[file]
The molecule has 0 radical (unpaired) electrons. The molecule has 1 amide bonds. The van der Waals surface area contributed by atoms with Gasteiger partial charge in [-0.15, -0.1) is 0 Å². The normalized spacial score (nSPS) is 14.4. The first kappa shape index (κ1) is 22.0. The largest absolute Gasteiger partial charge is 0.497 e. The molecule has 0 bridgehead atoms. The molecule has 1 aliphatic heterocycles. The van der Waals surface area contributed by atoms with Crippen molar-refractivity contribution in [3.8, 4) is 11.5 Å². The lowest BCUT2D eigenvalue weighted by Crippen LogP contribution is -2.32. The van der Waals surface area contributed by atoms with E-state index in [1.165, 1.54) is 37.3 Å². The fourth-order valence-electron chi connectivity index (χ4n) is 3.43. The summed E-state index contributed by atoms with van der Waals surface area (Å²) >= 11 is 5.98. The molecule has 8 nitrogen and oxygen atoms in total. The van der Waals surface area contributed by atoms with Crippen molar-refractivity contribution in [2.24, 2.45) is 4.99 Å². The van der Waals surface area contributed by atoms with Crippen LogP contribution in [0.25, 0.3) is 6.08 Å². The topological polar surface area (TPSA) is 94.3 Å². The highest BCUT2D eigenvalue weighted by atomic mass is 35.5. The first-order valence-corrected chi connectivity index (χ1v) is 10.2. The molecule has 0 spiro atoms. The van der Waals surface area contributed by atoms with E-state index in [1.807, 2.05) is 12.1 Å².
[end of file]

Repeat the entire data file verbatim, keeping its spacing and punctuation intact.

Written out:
The molecule has 0 radical (unpaired) electrons. The molecule has 1 amide bonds. The van der Waals surface area contributed by atoms with Gasteiger partial charge in [-0.15, -0.1) is 0 Å². The normalized spacial score (nSPS) is 14.4. The first kappa shape index (κ1) is 22.0. The largest absolute Gasteiger partial charge is 0.497 e. The molecule has 0 bridgehead atoms. The molecule has 1 aliphatic heterocycles. The van der Waals surface area contributed by atoms with Crippen molar-refractivity contribution in [3.8, 4) is 11.5 Å². The lowest BCUT2D eigenvalue weighted by Crippen LogP contribution is -2.32. The van der Waals surface area contributed by atoms with E-state index in [1.165, 1.54) is 37.3 Å². The fourth-order valence-electron chi connectivity index (χ4n) is 3.43. The summed E-state index contributed by atoms with van der Waals surface area (Å²) >= 11 is 5.98. The molecule has 8 nitrogen and oxygen atoms in total. The van der Waals surface area contributed by atoms with Crippen molar-refractivity contribution in [2.24, 2.45) is 4.99 Å². The van der Waals surface area contributed by atoms with Crippen LogP contribution in [0.25, 0.3) is 6.08 Å². The topological polar surface area (TPSA) is 94.3 Å². The highest BCUT2D eigenvalue weighted by atomic mass is 35.5. The first-order valence-corrected chi connectivity index (χ1v) is 10.2. The molecule has 0 spiro atoms. The van der Waals surface area contributed by atoms with E-state index in [1.807, 2.05) is 12.1 Å².